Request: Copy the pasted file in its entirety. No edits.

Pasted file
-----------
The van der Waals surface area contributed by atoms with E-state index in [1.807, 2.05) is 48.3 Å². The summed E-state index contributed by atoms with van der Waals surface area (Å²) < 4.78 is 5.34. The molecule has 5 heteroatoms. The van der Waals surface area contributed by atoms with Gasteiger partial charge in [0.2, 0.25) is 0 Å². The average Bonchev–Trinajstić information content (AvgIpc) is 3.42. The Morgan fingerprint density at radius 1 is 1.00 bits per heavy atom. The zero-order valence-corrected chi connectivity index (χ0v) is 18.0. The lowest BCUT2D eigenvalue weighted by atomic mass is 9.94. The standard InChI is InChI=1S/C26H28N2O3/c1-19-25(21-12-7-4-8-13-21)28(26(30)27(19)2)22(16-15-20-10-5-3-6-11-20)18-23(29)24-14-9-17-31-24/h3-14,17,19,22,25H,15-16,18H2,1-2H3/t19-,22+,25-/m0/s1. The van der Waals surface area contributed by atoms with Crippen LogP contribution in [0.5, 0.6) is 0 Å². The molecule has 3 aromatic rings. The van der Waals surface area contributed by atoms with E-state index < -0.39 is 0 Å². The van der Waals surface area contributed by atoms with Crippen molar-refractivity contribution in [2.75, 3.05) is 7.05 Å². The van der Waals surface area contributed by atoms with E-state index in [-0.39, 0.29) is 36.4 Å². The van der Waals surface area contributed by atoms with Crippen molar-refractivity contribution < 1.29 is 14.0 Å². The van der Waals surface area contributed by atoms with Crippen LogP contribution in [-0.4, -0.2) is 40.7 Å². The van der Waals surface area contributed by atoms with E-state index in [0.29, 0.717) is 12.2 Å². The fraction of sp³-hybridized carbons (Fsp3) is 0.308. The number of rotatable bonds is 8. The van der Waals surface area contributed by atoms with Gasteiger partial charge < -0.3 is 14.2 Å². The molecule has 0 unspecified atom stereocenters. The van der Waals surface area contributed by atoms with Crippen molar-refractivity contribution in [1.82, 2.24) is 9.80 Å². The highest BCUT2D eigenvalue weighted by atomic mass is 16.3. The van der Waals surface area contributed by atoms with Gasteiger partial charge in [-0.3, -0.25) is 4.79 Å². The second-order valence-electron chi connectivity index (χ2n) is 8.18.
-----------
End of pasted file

The van der Waals surface area contributed by atoms with E-state index in [1.807, 2.05) is 48.3 Å². The summed E-state index contributed by atoms with van der Waals surface area (Å²) < 4.78 is 5.34. The molecule has 5 heteroatoms. The van der Waals surface area contributed by atoms with Gasteiger partial charge in [0.2, 0.25) is 0 Å². The average Bonchev–Trinajstić information content (AvgIpc) is 3.42. The Morgan fingerprint density at radius 1 is 1.00 bits per heavy atom. The zero-order valence-corrected chi connectivity index (χ0v) is 18.0. The lowest BCUT2D eigenvalue weighted by atomic mass is 9.94. The standard InChI is InChI=1S/C26H28N2O3/c1-19-25(21-12-7-4-8-13-21)28(26(30)27(19)2)22(16-15-20-10-5-3-6-11-20)18-23(29)24-14-9-17-31-24/h3-14,17,19,22,25H,15-16,18H2,1-2H3/t19-,22+,25-/m0/s1. The van der Waals surface area contributed by atoms with Crippen LogP contribution in [0.5, 0.6) is 0 Å². The molecule has 3 aromatic rings. The van der Waals surface area contributed by atoms with E-state index < -0.39 is 0 Å². The van der Waals surface area contributed by atoms with Crippen molar-refractivity contribution in [2.75, 3.05) is 7.05 Å². The van der Waals surface area contributed by atoms with E-state index in [-0.39, 0.29) is 36.4 Å². The van der Waals surface area contributed by atoms with Crippen molar-refractivity contribution < 1.29 is 14.0 Å². The van der Waals surface area contributed by atoms with Crippen LogP contribution in [-0.4, -0.2) is 40.7 Å². The van der Waals surface area contributed by atoms with E-state index in [0.29, 0.717) is 12.2 Å². The fraction of sp³-hybridized carbons (Fsp3) is 0.308. The number of rotatable bonds is 8. The van der Waals surface area contributed by atoms with Gasteiger partial charge < -0.3 is 14.2 Å². The molecule has 0 unspecified atom stereocenters. The van der Waals surface area contributed by atoms with Crippen molar-refractivity contribution in [1.82, 2.24) is 9.80 Å². The highest BCUT2D eigenvalue weighted by atomic mass is 16.3. The van der Waals surface area contributed by atoms with Gasteiger partial charge in [-0.3, -0.25) is 4.79 Å². The second-order valence-electron chi connectivity index (χ2n) is 8.18.